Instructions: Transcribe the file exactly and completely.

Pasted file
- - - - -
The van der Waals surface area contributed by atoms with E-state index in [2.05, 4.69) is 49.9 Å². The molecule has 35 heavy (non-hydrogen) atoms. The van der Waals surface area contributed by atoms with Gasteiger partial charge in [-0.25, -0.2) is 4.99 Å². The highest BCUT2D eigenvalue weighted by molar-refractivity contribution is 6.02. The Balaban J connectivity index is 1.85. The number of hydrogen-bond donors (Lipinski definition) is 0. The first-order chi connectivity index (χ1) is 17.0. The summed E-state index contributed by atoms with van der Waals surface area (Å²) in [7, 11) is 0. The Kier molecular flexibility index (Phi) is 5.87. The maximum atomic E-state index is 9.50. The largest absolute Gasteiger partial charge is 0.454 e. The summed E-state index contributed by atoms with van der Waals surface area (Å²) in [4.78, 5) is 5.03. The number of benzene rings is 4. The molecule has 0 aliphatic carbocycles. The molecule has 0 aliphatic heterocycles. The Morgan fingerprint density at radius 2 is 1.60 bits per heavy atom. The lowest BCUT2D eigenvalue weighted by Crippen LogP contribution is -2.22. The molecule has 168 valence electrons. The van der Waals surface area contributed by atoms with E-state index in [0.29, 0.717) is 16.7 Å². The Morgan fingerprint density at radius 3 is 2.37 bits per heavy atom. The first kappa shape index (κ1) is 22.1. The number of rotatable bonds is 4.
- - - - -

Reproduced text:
The van der Waals surface area contributed by atoms with E-state index in [2.05, 4.69) is 49.9 Å². The molecule has 35 heavy (non-hydrogen) atoms. The van der Waals surface area contributed by atoms with Gasteiger partial charge in [-0.25, -0.2) is 4.99 Å². The highest BCUT2D eigenvalue weighted by molar-refractivity contribution is 6.02. The Balaban J connectivity index is 1.85. The number of hydrogen-bond donors (Lipinski definition) is 0. The first-order chi connectivity index (χ1) is 17.0. The summed E-state index contributed by atoms with van der Waals surface area (Å²) in [7, 11) is 0. The Kier molecular flexibility index (Phi) is 5.87. The maximum atomic E-state index is 9.50. The largest absolute Gasteiger partial charge is 0.454 e. The summed E-state index contributed by atoms with van der Waals surface area (Å²) in [4.78, 5) is 5.03. The number of benzene rings is 4. The molecule has 0 aliphatic carbocycles. The molecule has 0 aliphatic heterocycles. The Morgan fingerprint density at radius 2 is 1.60 bits per heavy atom. The lowest BCUT2D eigenvalue weighted by Crippen LogP contribution is -2.22. The molecule has 168 valence electrons. The van der Waals surface area contributed by atoms with E-state index in [0.29, 0.717) is 16.7 Å². The Morgan fingerprint density at radius 3 is 2.37 bits per heavy atom. The first kappa shape index (κ1) is 22.1. The number of rotatable bonds is 4.